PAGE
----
Influence of water quality on Glyphosate performance and evaluation of Enlist™ Weed Control Systems in Texas High Plains Cotton
Manuchehri, Misha Rose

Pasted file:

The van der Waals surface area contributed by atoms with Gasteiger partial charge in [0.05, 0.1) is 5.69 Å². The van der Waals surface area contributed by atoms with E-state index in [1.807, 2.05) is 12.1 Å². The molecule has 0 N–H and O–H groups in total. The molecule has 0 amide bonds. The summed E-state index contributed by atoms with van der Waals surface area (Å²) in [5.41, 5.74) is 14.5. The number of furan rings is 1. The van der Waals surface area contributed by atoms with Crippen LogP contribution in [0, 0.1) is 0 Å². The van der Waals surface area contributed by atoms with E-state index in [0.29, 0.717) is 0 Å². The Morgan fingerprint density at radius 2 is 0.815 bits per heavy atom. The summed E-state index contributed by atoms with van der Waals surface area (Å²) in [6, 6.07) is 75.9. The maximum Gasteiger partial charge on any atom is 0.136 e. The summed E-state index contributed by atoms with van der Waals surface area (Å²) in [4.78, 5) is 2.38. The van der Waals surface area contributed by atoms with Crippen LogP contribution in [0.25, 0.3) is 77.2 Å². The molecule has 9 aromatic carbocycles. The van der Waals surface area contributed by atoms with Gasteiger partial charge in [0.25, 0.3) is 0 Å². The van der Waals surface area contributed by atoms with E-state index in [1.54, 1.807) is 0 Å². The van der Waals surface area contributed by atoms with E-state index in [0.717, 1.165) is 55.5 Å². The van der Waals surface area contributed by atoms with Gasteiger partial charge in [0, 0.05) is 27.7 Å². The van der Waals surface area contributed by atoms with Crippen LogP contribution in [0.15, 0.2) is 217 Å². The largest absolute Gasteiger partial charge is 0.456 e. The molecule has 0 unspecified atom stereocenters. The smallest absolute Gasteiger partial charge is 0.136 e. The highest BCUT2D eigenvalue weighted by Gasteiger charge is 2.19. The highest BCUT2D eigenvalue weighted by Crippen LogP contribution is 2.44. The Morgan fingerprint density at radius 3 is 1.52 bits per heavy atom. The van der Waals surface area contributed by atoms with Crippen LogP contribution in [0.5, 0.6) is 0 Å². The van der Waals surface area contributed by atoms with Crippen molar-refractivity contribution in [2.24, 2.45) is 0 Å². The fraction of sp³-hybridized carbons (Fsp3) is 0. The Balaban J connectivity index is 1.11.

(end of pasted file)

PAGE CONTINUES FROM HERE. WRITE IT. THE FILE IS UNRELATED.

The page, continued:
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The quality of water used as the spray carrier, tank-mix combinations, weed size at application, and appropriate tank cleanout procedures are four factors among many others that will impact the success of auxin-based weed control systems in cotton. Multiple trials were conducted near Lubbock, TX from 2012 to 2015 to evaluate these factors. In water quality studies, water source affected glyphosate control in three of six trials when evaluated 21 days after treatment. As expected, an increase in glyphosate rate increased weed control for all six trials. The addition of ammonium sulfate, a water conditioner, also increased weed control for all six trials. When considering weed management systems, numerous effective systems were identified; however, systems containing Enlist Duo® or 2,4-D choline early postemergence and mid-postemergence were among the most effective. These systems provided 85 to 97% control while systems that relied on glufosinate alone mid-postemergence only achieved 28 to 66% control. When evaluating Palmer amaranth, Russian-thistle, and kochia control in non-crop, single postemergence application studies, treatments that consisted of Enlist Duo® or 2,4-D choline alone or as part of a tank-mix combination were the most successful. The greatest level of weed control for all three weed species was achieved at the 3 to 5 cm timing; however, weed size was most critical for Palmer amaranth and Russian-thistle when compared to kochia. When examining spray drift and tank contamination of Enlist Duo® on non-tolerant cotton in the Texas High Plains, nine leaf cotton was more sensitive than cotton at first bloom. This research suggests that non-2,4-D tolerant cotton is extremely sensitive to 2,4-D injury and that predicting yield loss based on visual injury is unreliable. In order to minimize the risk of drift while using these new technologies, applicators must use appropriate spray nozzle and pressure combinations, tank-mix only with permissible partners, apply only when temperature, relative humidity, wind speed, and wind direction are suitable, and respect buffer zone requirements and sensitive habitats. Critical application requirements will be outlined on herbicide labels and industry websites.